Review: THE ROAD by Cormac McCarthy

A father and son travel a desperate journey through a nuclear-ravaged and thinly populated America. They are cold, hungry and scared, but the father’s survival skills are honed to a razor’s edge. The small family relies on each other for their very existence – the boy for physical and emotional survival and the father for a reason to exist at all. Each day they face challenges that seem insurmountable – scavenging for edible food, keeping warm in a bitterly cold and grey environment and avoiding the ravenous eyes of human predators – the last of which the boy is afraid his father will eventually become. The boy’s innocence as well as his empathy for living creatures contrasts sharply with the stark, harsh environment and their constant struggle. The horrors the child encounters do not diminish his heart-wrenching need to care for the humans and animals they come across, even if it means putting his own survival in jeopardy. And so, armed with a pistol, two bullets and a shopping carriage filled with scavenged items and rigged with a rearview mirror for protection against stealthy enemies, they painstakingly make their way to the ocean.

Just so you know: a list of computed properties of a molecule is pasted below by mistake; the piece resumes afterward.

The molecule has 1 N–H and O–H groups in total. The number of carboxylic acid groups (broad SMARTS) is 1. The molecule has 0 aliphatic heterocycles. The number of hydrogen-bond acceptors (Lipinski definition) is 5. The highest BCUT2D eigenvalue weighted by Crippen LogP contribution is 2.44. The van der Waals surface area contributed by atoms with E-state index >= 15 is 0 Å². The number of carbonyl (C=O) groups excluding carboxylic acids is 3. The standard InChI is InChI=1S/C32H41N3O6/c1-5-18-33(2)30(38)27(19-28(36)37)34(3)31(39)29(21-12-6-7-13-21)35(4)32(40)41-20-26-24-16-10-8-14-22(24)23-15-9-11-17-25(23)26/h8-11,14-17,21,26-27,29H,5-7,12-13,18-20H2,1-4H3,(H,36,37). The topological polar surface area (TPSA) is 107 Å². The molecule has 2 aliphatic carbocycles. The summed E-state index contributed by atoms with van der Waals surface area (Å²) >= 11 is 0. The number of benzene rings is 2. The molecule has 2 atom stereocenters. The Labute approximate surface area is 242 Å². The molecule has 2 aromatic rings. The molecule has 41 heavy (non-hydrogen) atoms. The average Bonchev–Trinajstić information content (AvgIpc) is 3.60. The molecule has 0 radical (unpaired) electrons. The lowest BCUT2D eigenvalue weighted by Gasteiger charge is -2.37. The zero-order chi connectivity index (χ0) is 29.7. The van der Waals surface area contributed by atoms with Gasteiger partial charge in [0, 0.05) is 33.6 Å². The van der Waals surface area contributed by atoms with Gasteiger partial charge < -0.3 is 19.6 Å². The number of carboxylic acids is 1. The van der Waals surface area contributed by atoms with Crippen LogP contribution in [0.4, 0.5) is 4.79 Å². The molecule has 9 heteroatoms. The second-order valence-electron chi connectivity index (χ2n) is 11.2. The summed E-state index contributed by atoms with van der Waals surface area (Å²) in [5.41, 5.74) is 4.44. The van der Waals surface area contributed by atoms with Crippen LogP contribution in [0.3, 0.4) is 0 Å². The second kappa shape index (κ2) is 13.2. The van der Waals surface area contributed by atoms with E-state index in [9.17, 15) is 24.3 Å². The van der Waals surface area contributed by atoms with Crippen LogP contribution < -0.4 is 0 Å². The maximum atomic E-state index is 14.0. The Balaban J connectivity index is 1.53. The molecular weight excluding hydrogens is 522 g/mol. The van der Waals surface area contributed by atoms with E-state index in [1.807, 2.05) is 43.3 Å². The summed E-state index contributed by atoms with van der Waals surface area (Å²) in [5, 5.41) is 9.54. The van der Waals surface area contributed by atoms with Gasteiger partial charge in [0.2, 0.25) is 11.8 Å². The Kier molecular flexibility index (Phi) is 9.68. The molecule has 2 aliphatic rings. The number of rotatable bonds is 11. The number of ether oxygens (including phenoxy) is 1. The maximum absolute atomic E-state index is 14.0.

One needs to be in right frame of mind to read this book. It is a frightening look at the brutal simplicity of a terrible yet possible future.



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